Markets Are Akin to a New Fed Policy Mandate, Prudential Says
(Bloomberg) -- Financial-market concerns have become something like a new third mandate for the Federal Reserve, alongside its statutory objectives of price stability and full employment, according to Prudential Financial Inc.
“The Fed has underpinned this market and it’s been complemented by monetary policy,” said Quincy Krosby, Prudential’s chief market strategist. “You may not like the fact that it has extinguished concepts of capitalism like creative destruction. But central banks refused to allow market forces to take over. They don’t want a complete collapse of the economy and the markets.”
Numerous investors have warned about a potential market reckoning from the Fed’s involvement. Scott Minerd, chief investment officer at Guggenheim Investments, has been particularly vocal in his objections, envisioning among other things an extreme bubble in corporate bonds. BlackRock Inc.’s Peter Gailliot said the Fed is “crossing some lines” and cautioned about potential moral hazard. Some are concerned that the stock market’s recovery might reduce appetite for further fiscal stimulus measures out of Washington.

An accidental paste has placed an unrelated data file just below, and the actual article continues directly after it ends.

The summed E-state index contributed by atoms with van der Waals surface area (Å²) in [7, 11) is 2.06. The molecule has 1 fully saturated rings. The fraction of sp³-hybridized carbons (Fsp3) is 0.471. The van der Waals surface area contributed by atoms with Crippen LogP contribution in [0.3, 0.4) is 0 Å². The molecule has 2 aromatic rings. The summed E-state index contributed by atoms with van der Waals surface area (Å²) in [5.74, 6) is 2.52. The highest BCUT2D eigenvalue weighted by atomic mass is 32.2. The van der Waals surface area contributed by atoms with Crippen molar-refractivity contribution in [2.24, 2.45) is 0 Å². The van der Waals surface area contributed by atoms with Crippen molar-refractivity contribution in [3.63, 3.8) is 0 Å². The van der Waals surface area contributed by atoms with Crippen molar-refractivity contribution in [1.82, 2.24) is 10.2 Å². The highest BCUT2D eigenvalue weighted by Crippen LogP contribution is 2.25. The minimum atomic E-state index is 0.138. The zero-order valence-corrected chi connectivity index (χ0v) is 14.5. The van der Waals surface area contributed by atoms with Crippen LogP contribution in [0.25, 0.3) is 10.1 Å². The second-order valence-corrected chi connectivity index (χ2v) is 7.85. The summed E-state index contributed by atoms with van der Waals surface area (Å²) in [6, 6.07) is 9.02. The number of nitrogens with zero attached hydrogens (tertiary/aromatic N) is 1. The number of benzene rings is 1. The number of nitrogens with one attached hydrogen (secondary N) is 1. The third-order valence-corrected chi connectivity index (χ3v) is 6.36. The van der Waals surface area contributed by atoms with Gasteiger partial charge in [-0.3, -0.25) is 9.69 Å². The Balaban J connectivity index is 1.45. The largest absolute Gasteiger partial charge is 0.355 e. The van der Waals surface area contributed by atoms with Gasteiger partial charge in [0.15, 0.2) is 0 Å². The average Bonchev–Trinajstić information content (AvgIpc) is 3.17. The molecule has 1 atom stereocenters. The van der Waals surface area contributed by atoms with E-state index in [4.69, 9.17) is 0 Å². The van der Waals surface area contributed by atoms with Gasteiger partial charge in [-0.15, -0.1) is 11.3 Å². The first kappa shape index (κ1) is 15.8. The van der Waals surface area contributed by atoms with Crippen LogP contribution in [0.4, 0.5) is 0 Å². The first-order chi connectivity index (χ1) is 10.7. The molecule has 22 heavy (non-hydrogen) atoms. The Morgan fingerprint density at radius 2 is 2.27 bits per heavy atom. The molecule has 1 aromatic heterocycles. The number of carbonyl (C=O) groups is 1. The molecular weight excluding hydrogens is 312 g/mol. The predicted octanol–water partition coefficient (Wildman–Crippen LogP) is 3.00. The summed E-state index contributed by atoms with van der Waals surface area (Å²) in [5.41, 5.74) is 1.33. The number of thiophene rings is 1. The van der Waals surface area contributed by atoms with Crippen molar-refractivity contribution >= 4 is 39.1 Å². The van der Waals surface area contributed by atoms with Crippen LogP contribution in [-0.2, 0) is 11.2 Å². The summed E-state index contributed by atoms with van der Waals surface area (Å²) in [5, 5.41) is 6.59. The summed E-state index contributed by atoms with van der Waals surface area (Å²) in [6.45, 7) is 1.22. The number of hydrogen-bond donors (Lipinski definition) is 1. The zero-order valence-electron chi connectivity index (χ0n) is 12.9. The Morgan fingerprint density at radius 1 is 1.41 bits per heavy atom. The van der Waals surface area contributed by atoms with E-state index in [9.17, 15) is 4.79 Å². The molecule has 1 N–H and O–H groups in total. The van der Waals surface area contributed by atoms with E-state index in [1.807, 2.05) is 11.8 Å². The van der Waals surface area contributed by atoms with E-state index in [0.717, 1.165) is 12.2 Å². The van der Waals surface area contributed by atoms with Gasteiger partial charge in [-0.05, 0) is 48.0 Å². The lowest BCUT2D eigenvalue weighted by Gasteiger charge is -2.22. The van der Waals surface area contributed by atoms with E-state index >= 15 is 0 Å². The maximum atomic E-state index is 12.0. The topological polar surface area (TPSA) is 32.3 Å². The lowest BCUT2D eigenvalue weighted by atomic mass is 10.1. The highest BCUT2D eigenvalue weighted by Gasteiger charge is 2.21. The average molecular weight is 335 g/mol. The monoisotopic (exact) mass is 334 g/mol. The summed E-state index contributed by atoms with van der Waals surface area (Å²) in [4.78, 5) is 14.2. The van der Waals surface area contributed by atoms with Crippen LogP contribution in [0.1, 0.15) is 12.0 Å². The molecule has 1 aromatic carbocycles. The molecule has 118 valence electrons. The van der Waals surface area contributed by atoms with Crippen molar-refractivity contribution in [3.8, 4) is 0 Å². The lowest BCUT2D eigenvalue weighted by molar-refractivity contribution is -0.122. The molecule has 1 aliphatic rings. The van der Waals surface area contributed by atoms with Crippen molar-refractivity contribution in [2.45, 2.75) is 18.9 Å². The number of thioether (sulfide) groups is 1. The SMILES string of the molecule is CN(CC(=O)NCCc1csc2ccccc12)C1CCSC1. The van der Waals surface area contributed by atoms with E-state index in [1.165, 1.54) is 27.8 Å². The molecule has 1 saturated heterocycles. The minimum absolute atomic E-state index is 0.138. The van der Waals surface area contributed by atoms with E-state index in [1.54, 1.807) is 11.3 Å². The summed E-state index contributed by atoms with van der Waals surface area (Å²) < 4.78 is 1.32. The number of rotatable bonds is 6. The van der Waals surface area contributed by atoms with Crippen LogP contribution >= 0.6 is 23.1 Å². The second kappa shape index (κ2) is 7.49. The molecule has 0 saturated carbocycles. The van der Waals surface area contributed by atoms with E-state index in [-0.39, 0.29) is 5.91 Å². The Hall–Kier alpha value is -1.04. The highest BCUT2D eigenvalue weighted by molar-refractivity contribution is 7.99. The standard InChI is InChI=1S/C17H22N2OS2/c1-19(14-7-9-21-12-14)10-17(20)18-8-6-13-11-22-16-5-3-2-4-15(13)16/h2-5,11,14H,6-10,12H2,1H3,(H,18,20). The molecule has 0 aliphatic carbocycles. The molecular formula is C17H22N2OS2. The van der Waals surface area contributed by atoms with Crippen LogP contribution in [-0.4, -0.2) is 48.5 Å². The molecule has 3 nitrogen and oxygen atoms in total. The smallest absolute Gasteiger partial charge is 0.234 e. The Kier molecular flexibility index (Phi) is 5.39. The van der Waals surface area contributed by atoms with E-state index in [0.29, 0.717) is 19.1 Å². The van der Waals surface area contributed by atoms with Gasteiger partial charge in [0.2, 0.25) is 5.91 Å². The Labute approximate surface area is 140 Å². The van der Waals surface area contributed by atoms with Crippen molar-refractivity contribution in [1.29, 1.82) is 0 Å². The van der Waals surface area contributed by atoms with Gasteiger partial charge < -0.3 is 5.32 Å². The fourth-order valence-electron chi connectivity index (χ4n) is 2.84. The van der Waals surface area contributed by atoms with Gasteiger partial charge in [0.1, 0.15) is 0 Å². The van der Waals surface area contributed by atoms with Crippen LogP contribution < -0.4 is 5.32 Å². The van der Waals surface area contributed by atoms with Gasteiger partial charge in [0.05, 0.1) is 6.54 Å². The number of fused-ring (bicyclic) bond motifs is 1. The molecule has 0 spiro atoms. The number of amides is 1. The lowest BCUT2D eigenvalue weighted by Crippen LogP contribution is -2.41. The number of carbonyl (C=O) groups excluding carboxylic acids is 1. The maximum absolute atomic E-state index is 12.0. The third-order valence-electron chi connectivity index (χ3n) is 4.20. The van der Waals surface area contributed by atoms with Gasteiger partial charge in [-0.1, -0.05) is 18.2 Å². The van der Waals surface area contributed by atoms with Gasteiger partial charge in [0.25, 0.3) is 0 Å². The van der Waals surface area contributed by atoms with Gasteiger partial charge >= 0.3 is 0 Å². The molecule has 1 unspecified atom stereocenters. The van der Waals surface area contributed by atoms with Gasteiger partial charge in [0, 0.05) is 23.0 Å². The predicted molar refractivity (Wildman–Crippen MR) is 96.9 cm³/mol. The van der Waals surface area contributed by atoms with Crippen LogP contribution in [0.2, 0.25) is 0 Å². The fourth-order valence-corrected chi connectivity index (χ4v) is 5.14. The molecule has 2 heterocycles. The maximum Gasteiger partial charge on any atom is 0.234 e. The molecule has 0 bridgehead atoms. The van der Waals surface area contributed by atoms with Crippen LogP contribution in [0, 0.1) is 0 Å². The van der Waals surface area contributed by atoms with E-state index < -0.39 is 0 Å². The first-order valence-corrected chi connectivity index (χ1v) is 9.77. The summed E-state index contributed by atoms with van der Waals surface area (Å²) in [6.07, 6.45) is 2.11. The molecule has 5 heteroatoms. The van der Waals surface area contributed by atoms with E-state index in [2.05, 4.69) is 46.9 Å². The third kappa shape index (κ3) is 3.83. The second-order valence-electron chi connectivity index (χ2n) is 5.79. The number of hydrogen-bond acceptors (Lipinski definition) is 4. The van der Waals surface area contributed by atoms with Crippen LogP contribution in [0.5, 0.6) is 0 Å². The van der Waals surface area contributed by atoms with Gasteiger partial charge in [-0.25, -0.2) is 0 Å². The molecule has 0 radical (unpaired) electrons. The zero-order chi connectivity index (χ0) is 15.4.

But Krosby argued that things could have been very different if the Fed had stayed out of the way.
“You trade in the market you have, not the one you want,” Krosby said. “Yes, it created zombie companies but it also opened the credit markets, and that’s key for the future.”
The Fed by a 1977 law was assigned the goals of “maximum employment, stable prices, and moderate long-term interest rates,” but has also been charged by Congress with promoting financial stability.
“You’ll hear, ‘oh, this is artificial.’ Why is this artificial? It is what it is,” Krosby said of the current state of financial markets. “Price is price.”
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